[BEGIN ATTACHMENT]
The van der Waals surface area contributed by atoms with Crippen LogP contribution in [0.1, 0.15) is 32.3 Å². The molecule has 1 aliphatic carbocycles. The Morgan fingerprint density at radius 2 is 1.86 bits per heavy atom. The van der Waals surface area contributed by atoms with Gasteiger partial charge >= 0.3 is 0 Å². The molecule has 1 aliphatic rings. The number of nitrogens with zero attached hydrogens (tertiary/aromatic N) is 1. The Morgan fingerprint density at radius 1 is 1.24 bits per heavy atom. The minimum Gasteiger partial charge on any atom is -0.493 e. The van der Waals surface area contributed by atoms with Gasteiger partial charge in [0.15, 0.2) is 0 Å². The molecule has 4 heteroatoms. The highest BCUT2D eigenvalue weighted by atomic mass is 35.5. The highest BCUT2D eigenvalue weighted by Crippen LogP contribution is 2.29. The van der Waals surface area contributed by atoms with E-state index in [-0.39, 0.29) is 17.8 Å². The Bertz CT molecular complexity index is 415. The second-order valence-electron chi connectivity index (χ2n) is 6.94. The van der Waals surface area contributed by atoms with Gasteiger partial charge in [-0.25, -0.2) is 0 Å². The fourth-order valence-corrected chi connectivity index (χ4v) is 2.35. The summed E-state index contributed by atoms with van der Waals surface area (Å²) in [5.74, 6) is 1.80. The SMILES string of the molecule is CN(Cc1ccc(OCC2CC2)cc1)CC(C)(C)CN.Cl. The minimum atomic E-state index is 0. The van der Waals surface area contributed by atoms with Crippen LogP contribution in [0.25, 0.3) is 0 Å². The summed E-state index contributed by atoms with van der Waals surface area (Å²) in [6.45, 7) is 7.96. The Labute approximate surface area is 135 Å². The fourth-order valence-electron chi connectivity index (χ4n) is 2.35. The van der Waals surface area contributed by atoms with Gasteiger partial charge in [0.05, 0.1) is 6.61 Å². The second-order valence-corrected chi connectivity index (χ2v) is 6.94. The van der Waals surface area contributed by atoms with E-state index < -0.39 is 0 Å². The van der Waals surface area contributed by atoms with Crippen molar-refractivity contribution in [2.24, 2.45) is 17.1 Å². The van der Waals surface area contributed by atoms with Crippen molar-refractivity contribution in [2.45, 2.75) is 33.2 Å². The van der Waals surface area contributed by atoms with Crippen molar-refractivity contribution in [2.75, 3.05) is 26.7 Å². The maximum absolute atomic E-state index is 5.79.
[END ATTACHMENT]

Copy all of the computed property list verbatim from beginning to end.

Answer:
The van der Waals surface area contributed by atoms with Crippen LogP contribution in [0.1, 0.15) is 32.3 Å². The molecule has 1 aliphatic carbocycles. The Morgan fingerprint density at radius 2 is 1.86 bits per heavy atom. The van der Waals surface area contributed by atoms with Gasteiger partial charge >= 0.3 is 0 Å². The molecule has 1 aliphatic rings. The number of nitrogens with zero attached hydrogens (tertiary/aromatic N) is 1. The Morgan fingerprint density at radius 1 is 1.24 bits per heavy atom. The minimum Gasteiger partial charge on any atom is -0.493 e. The van der Waals surface area contributed by atoms with Gasteiger partial charge in [0.15, 0.2) is 0 Å². The molecule has 4 heteroatoms. The highest BCUT2D eigenvalue weighted by atomic mass is 35.5. The highest BCUT2D eigenvalue weighted by Crippen LogP contribution is 2.29. The van der Waals surface area contributed by atoms with E-state index in [-0.39, 0.29) is 17.8 Å². The Bertz CT molecular complexity index is 415. The second-order valence-electron chi connectivity index (χ2n) is 6.94. The van der Waals surface area contributed by atoms with Gasteiger partial charge in [-0.25, -0.2) is 0 Å². The fourth-order valence-corrected chi connectivity index (χ4v) is 2.35. The summed E-state index contributed by atoms with van der Waals surface area (Å²) in [5.74, 6) is 1.80. The SMILES string of the molecule is CN(Cc1ccc(OCC2CC2)cc1)CC(C)(C)CN.Cl. The minimum atomic E-state index is 0. The van der Waals surface area contributed by atoms with Crippen LogP contribution in [0.25, 0.3) is 0 Å². The summed E-state index contributed by atoms with van der Waals surface area (Å²) in [6.45, 7) is 7.96. The Labute approximate surface area is 135 Å². The fourth-order valence-electron chi connectivity index (χ4n) is 2.35. The van der Waals surface area contributed by atoms with Gasteiger partial charge in [0.05, 0.1) is 6.61 Å². The second-order valence-corrected chi connectivity index (χ2v) is 6.94. The van der Waals surface area contributed by atoms with E-state index < -0.39 is 0 Å². The van der Waals surface area contributed by atoms with Crippen molar-refractivity contribution in [2.24, 2.45) is 17.1 Å². The van der Waals surface area contributed by atoms with Crippen molar-refractivity contribution in [2.45, 2.75) is 33.2 Å². The van der Waals surface area contributed by atoms with Crippen molar-refractivity contribution in [2.75, 3.05) is 26.7 Å². The maximum absolute atomic E-state index is 5.79.